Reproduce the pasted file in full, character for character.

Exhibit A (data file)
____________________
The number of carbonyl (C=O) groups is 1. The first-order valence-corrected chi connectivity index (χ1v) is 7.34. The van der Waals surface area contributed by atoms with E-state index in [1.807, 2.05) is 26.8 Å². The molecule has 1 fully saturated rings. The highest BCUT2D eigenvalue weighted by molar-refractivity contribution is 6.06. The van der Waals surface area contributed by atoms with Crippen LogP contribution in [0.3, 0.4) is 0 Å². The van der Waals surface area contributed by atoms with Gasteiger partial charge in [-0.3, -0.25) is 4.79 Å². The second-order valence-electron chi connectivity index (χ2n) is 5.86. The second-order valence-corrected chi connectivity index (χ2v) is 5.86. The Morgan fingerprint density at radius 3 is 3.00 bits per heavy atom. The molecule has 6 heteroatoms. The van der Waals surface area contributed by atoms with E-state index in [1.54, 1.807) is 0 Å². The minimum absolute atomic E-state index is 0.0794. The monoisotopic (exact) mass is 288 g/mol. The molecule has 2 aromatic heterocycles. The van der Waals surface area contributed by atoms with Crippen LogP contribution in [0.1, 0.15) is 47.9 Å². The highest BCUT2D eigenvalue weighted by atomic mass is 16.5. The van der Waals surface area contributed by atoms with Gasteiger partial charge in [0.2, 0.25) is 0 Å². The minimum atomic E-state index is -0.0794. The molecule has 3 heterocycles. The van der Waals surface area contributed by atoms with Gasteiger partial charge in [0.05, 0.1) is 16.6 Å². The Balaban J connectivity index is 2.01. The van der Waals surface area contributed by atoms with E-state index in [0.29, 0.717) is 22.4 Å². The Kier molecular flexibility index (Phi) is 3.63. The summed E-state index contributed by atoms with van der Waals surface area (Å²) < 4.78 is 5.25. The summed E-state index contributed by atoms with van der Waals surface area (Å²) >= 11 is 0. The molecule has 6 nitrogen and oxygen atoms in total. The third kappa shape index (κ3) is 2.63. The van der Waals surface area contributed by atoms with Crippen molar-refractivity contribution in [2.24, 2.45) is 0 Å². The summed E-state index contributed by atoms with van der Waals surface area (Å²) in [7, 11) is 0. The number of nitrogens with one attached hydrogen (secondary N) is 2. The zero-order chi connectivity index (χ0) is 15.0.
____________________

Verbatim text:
The number of carbonyl (C=O) groups is 1. The first-order valence-corrected chi connectivity index (χ1v) is 7.34. The van der Waals surface area contributed by atoms with E-state index in [1.807, 2.05) is 26.8 Å². The molecule has 1 fully saturated rings. The highest BCUT2D eigenvalue weighted by molar-refractivity contribution is 6.06. The van der Waals surface area contributed by atoms with Crippen LogP contribution in [0.3, 0.4) is 0 Å². The van der Waals surface area contributed by atoms with Gasteiger partial charge in [-0.3, -0.25) is 4.79 Å². The second-order valence-electron chi connectivity index (χ2n) is 5.86. The second-order valence-corrected chi connectivity index (χ2v) is 5.86. The Morgan fingerprint density at radius 3 is 3.00 bits per heavy atom. The molecule has 6 heteroatoms. The van der Waals surface area contributed by atoms with E-state index in [1.54, 1.807) is 0 Å². The minimum absolute atomic E-state index is 0.0794. The monoisotopic (exact) mass is 288 g/mol. The molecule has 2 aromatic heterocycles. The van der Waals surface area contributed by atoms with Crippen LogP contribution in [0.1, 0.15) is 47.9 Å². The highest BCUT2D eigenvalue weighted by atomic mass is 16.5. The van der Waals surface area contributed by atoms with Gasteiger partial charge in [0.2, 0.25) is 0 Å². The minimum atomic E-state index is -0.0794. The molecule has 3 heterocycles. The van der Waals surface area contributed by atoms with Gasteiger partial charge in [0.05, 0.1) is 16.6 Å². The Balaban J connectivity index is 2.01. The van der Waals surface area contributed by atoms with E-state index in [0.29, 0.717) is 22.4 Å². The Kier molecular flexibility index (Phi) is 3.63. The summed E-state index contributed by atoms with van der Waals surface area (Å²) < 4.78 is 5.25. The summed E-state index contributed by atoms with van der Waals surface area (Å²) >= 11 is 0. The molecule has 6 nitrogen and oxygen atoms in total. The third kappa shape index (κ3) is 2.63. The van der Waals surface area contributed by atoms with Crippen molar-refractivity contribution in [2.24, 2.45) is 0 Å². The summed E-state index contributed by atoms with van der Waals surface area (Å²) in [7, 11) is 0. The number of nitrogens with one attached hydrogen (secondary N) is 2. The zero-order chi connectivity index (χ0) is 15.0.